4 Songs that Tell Stories for World Book Day

There’s nothing like a good book to pull you out of life and transport you to another reality. Whether it be Twilight, Ready Player One, Pride and Prejudice or the Handmaid’s Tale, there’s a story out there for everyone. But did you ever realize that some of the best songs also tell a story? I don’t know about you but when I was growing up listening to country music, that was my favorite part—the ability to learn about someone’s life story in the short span of just a few minutes. Well, today, in honor of World Book Day, celebrate on April 23rd, we’re bringing you four songs that tell some really resonating stories. 

Tracy Chapman – Fast Car

This is a gritty, realistic story of a woman trying to escape from the vicious cycle of poverty. The protagonist’s mother left the family, and her father is an alcoholic, so she quit school to take care of him. One day, the narrator hopes that she and her lover will drive away in a fast car, just ‘cross the border and into the city. She imagines a whole different life for them: you and I can both get jobs and finally see what it means to be living. This poignant 1988 folk-rock song conveys a sense of hope and optimism towards the future. 

Randy Travis – Three Wooden Crosses

“Three Wooden Crosses” is the tragic story four passengers—a farmer on vacation, a teacher seeking higher education, a sex worker and a preacher, all of whom were searing for lost souls on a late-night bus trip from the U.S. to Mexico. There’s a fatal accident when the bus is hit by an 18-wheeler, and three of the passengers are killed. And that’s all I’m going to tell you for now—you’ll have to listen to the rest of the song to find out what happened to the person who survived… and there’s a few surprising plot twists!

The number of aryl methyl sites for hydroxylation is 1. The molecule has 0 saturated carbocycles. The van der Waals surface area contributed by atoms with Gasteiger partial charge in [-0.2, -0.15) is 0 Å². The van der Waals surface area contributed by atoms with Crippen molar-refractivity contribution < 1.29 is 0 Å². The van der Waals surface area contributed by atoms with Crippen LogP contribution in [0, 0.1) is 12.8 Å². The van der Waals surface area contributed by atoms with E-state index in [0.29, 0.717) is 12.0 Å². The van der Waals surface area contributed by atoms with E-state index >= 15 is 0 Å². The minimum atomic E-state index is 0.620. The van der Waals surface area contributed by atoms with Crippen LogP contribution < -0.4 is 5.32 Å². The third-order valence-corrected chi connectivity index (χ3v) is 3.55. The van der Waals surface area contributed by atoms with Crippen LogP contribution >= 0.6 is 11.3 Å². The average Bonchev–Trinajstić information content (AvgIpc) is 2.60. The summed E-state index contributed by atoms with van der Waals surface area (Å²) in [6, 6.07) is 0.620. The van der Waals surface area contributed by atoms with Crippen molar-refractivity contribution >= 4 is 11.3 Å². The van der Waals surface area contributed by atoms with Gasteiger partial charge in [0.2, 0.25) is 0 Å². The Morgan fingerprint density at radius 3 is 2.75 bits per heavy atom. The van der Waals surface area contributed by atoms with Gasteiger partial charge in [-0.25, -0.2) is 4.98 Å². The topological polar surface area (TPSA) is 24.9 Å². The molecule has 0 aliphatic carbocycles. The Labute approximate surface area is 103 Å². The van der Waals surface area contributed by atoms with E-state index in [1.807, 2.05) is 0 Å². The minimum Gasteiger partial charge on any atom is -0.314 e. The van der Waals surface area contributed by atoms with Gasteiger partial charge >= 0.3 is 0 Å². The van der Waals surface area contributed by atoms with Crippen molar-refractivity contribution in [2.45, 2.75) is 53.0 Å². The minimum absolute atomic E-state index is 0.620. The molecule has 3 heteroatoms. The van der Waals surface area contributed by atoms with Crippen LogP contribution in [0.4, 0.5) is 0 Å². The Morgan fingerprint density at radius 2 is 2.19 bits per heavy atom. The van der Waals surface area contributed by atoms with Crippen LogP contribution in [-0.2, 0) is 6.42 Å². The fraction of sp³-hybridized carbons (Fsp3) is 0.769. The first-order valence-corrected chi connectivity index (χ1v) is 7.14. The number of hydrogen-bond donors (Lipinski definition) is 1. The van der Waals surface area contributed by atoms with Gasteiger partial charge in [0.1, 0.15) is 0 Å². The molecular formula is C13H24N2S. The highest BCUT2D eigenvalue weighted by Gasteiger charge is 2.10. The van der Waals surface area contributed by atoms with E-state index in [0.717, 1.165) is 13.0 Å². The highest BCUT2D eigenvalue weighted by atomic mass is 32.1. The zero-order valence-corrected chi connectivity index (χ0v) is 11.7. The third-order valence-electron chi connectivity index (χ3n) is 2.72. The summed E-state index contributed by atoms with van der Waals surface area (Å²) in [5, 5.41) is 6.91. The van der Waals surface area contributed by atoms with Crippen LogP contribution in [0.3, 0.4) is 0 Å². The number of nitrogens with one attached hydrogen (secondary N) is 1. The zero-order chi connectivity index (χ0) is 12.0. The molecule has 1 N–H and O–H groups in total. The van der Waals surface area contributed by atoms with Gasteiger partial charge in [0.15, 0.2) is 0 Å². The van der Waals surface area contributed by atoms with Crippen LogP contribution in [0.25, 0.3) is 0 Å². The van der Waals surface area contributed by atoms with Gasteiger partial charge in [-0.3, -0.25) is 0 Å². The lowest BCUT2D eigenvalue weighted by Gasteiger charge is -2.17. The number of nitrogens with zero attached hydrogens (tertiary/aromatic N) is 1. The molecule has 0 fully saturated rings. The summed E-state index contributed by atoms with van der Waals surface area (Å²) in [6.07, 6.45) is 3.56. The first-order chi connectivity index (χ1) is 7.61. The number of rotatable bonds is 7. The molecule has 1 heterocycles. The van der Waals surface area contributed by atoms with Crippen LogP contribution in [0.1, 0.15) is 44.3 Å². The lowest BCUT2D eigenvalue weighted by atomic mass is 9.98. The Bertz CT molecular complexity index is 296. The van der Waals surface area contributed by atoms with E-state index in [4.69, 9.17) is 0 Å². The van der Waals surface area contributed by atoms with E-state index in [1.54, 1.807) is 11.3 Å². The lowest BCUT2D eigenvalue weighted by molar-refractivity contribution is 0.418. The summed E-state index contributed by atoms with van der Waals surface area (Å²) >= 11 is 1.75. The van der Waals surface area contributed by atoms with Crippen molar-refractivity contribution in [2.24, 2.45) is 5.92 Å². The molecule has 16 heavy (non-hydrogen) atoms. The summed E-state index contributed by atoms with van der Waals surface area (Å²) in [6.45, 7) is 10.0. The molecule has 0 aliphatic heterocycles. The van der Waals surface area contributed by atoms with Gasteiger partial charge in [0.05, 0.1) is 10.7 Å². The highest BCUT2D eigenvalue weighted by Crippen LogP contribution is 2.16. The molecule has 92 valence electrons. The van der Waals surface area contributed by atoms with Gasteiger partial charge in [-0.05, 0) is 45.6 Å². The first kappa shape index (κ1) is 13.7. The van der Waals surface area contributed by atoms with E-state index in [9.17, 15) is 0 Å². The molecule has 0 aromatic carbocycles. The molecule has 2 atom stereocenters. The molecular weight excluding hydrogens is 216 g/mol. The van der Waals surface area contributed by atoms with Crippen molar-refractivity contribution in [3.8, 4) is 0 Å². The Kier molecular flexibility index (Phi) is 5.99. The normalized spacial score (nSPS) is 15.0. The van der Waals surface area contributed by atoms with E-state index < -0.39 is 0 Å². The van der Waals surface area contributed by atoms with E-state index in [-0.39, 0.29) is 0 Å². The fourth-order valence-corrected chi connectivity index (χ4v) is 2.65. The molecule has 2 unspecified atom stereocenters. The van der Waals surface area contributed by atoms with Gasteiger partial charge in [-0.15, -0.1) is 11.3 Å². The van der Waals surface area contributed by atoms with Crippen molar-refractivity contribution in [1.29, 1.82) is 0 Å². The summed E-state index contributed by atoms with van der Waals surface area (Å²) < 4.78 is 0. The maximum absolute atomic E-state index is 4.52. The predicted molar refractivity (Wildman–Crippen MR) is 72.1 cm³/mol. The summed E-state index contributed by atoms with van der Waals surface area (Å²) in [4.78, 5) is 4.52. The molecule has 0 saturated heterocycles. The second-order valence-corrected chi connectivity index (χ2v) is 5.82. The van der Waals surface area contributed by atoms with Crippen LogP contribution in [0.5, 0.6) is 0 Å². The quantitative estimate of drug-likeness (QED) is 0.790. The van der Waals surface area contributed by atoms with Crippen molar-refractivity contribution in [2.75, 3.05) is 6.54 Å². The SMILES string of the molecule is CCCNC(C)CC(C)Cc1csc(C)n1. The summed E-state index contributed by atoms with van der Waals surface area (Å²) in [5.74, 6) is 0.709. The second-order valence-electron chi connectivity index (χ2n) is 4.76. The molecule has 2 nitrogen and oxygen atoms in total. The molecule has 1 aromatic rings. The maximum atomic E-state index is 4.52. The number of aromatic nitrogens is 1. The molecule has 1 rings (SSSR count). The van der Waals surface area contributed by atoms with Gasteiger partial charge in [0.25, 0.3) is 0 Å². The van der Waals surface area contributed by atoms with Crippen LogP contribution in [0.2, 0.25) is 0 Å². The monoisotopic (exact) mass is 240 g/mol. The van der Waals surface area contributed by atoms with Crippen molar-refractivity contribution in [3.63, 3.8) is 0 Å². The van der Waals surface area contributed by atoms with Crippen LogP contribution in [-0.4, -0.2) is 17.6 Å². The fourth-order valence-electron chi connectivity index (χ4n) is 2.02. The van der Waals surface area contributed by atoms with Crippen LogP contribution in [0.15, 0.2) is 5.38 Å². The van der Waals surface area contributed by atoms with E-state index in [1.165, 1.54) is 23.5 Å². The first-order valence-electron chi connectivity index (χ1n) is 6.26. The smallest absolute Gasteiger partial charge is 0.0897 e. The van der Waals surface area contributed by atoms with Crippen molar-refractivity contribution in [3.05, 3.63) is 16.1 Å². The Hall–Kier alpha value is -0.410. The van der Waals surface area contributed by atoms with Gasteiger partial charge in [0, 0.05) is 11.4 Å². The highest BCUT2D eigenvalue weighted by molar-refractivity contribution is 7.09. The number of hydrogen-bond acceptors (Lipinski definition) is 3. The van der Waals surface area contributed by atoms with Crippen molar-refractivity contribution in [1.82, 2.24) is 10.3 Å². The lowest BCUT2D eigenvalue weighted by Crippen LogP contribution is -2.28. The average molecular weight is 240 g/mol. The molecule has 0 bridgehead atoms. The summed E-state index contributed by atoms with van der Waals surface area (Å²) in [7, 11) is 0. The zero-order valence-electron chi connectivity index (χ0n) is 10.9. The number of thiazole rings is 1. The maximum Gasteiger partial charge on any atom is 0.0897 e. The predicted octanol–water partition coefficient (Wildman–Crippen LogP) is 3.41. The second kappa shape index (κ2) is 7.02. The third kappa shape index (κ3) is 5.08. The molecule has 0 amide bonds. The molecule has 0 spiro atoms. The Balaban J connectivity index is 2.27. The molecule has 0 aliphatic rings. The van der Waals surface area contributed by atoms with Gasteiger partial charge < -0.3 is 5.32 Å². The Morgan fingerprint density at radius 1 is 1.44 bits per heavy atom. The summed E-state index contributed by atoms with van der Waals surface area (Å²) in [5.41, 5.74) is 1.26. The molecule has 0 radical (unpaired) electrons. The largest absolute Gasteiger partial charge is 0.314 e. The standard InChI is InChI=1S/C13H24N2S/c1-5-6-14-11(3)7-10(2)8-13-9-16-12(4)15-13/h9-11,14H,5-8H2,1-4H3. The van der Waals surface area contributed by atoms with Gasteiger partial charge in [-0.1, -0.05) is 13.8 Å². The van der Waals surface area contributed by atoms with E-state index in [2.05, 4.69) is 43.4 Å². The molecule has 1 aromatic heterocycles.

Bobbie Gentry – Fancy

This Southern Gothic style song is a narrative told from the perspective of a woman in her thirties named Fancy, who is looking back on the summer she turned 18. It’s a memorable story about a woman using sex work to overcome childhood poverty. Bobbie Gentry, the country star from small town Mississippi, wrote and recorded the song in 1969. 

Gentry sings that Fancy grew up in “a one room, rundown shack on the outskirts of New Orleans.” Fancy’s mother spends her last penny on a dancing dress and tells her daughter to “start sleeping uptown” and “just be nice to the gentlemen, Fancy, and they’ll be nice to you.” Eventually, from her relationships with wealthy, powerful men, Fancy comes to own a Georgia mansion and a New York City townhouse. 

Janis Siegel, John Di Martino & Lonnie Plaxico – Where Do I Put His Memory?

There’s no sadder story than the story of losing a loved one. With its poignant lyrics, this country song, written by Jim Weatherly and first released by Charlie Pride in 1979, touches on the human condition and the persistence of memory. And now, the story is being retold in this new rendition from the 2021 album “Cryin’ In My Whiskey.” In this version, John Di Martino arranged the song in a Venezuelan joropo rhythm, and New York City guitarist Jesse Lewis is also featured! 

If you’re looking for more jazzy retellings of classic country stories, look no further than the album “Cryin’ In My Whiskey,” which is available in our story right now!